Towns and regions

The Reconstruction of Dresden’s Frauenkirche

The Frauenkirche, Dresden’s emblematic architectural structure, was destroyed by an allied bomb strike in 1945. After German reunification, a citizen’s action group led the initiative to rebuild the church. All the original stones recovered intact from the ruins of the old church were used in the new construction. Twelve years were spent in Dresden putting together what could be called the world’s biggest puzzle.
One of Europe’s most fascinating examples of religious architecture has now been resurrected.

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Author: Ralf Jesse
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In the night of the 13th to the 14th of February, 1945, a massive bombardment destroyed the old town section of Dresden. The world famous Frauenkirche - the symbol of Dresden and one of Europe’s the most important religious structures - was among the victims of the bombing. The church collapsed leaving a mound of rubble 14 meters high; the total mass of which measured more than 20,000 cubic meters. Only two small sections of the church were left standing: part of a staircase and a structure in front of the altar.

The original Frauenkirche was built from 1726 to 1743, financed almost entirely by donations from Dresden’s Protestant citizenry. The contractor was the city council, although King August, who had converted to Catholicism in a power-political move enabling him to become king of Poland, did insist on putting his official stamp of approval to the construction plans. The council’s master of carpentry, George Bähr, was in charge of the building project. He had to work over his construction plans for four years before the first stone of the church could be laid.

The Frauenkirche’s dome construction in particular was something unique in architectural history. It - as the rest of the church - was made of "Posaer" sandstone and weighed 12,200 tons. Up until then, wood or copper were typically used for dome constructions. George Bähr succeeded here in creating a masterpiece of statistical engineering. The tremendous weight of the dome, famed as the "stone bell", was borne by eight pillars - a feat of engineering astounding even today.

Another special feature of the church was the opulent baroque altar made by Johann Christian Feige according to George Bähr’s designs. On sorting through the rubble of the church ruins more than 2,000 individual fragments of the altar were recovered.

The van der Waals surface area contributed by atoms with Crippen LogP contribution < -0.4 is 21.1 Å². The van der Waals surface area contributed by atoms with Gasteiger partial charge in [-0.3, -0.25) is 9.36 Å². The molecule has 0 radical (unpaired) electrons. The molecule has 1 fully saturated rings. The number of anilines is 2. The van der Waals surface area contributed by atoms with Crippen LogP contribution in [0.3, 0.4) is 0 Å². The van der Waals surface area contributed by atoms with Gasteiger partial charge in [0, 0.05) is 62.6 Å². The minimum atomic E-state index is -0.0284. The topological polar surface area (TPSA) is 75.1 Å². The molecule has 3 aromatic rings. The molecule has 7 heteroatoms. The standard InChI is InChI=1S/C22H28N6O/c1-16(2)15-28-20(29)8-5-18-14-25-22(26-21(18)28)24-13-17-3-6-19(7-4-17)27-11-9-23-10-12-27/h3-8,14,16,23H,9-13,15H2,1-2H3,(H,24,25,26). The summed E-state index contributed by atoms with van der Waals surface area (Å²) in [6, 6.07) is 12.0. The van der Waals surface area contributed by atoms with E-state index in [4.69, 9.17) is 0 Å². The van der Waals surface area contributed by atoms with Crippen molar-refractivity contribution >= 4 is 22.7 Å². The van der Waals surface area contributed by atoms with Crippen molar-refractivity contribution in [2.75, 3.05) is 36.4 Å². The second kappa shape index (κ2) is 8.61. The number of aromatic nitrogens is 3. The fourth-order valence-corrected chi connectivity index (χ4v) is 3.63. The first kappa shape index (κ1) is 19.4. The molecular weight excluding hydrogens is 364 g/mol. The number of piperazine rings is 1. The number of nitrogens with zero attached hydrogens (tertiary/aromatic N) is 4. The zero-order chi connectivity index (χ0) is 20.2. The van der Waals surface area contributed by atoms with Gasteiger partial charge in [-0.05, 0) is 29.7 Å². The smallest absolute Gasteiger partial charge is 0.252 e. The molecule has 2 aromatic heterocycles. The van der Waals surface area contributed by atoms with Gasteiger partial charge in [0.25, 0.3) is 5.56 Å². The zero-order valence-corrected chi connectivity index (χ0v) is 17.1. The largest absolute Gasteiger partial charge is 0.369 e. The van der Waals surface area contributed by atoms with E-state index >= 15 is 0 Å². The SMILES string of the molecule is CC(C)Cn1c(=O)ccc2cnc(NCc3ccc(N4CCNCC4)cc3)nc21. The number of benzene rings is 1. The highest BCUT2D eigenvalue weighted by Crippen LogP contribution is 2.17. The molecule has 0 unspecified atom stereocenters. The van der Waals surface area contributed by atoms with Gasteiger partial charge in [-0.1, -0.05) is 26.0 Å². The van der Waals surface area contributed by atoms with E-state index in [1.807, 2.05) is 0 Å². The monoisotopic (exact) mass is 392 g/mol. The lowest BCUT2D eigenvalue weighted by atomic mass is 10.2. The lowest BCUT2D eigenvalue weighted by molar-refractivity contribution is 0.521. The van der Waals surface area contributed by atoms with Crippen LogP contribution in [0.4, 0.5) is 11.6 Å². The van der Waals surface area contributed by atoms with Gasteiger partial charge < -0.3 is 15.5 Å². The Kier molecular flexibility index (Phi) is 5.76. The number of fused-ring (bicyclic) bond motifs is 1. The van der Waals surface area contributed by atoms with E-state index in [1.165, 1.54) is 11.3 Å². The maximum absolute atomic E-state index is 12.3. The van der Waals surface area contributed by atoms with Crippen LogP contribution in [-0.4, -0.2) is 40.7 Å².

In a painstaking process over several years, these were pieced back together resulting in the reconstruction of nearly 80 % of the original altar. The missing pieces of the puzzle were then reproduced and fitted by local Dresden sculptors. The restoration of the altar expresses the work ethic applied to the whole project: carefully and with the utmost respect, still-intact pieces of the historic building were recovered and re-integrated into the new structure. The destruction was to remain visible, yet the church should nonetheless be restored to all her former glory.

With this in mind, great emphasis was placed on an archaeological approach to sifting the rubble, and to the reconstruction itself. 44% of the stones used in the masonry of the new building were recovered from the ruins of the old church. The original position of the stones in the first structure was ascertained using software developed especially for the purpose with special measurement and mapping functions, and with the help of the original architectural plans and those from the various renovations carried out in the 30’s and 40’s. Each individual surviving stone was carefully restored by stone masons. The Dresden engineering firm Ipro was responsible for the work on the construction plans.

The task of sorting through the ruins began in 1992. The foundation stone of the reconstruction was laid in 1994. Before that the basement vaults had been cleared and the church’s foundations refurbished. In the course of this work George Bähr’s grave was discovered. He had died in 1738, five years before the completion of his most significant construction project, and was later laid to rest in the Frauenkirche. During construction 300 cubic meters of sandstone were added to the building monthly. The site was covered with a tent so that work could continue throughout the winter.

A significant portion of the reconstruction was financed by donations. Shortly after German reunification a citizen’s initiative raised a call-to-action - the "call from Dresden" - to gather funds for the project. More than half of the 256 million DM pricetag on the construction was raised through donations. The Dresden Trust - the Friends of the Reconstruction in Great Britain - earned kudos for its support of the project: It financed the pinnacle cross that now once again adorns the church dome and, in addition, collected funds for the masonry work. The church interior is also due to be completed in time for the official opening ceremony on October 31, 2005, "Reformation Day".
Goethe-Institut e. V. 2004
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